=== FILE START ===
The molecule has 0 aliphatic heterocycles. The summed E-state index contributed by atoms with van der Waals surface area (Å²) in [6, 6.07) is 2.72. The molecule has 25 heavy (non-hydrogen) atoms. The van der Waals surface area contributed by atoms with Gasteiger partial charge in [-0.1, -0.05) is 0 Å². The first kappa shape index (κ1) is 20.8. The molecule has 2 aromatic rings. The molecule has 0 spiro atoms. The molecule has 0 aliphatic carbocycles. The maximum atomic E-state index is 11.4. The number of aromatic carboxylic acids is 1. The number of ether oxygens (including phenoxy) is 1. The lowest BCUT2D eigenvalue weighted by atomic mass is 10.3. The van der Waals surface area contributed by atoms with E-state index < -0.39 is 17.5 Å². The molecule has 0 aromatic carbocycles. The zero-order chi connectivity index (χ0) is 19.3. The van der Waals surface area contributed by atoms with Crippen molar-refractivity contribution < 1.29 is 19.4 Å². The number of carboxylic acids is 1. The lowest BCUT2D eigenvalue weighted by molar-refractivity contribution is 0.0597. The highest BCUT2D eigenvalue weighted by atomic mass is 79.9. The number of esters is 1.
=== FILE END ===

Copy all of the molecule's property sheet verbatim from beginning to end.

The molecule has 0 aliphatic heterocycles. The summed E-state index contributed by atoms with van der Waals surface area (Å²) in [6, 6.07) is 2.72. The molecule has 25 heavy (non-hydrogen) atoms. The van der Waals surface area contributed by atoms with Gasteiger partial charge in [-0.1, -0.05) is 0 Å². The first kappa shape index (κ1) is 20.8. The molecule has 2 aromatic rings. The molecule has 0 spiro atoms. The molecule has 0 aliphatic carbocycles. The maximum atomic E-state index is 11.4. The number of aromatic carboxylic acids is 1. The number of ether oxygens (including phenoxy) is 1. The lowest BCUT2D eigenvalue weighted by atomic mass is 10.3. The van der Waals surface area contributed by atoms with E-state index < -0.39 is 17.5 Å². The molecule has 0 aromatic carbocycles. The zero-order chi connectivity index (χ0) is 19.3. The van der Waals surface area contributed by atoms with Crippen molar-refractivity contribution < 1.29 is 19.4 Å². The number of carboxylic acids is 1. The lowest BCUT2D eigenvalue weighted by molar-refractivity contribution is 0.0597. The highest BCUT2D eigenvalue weighted by atomic mass is 79.9. The number of esters is 1.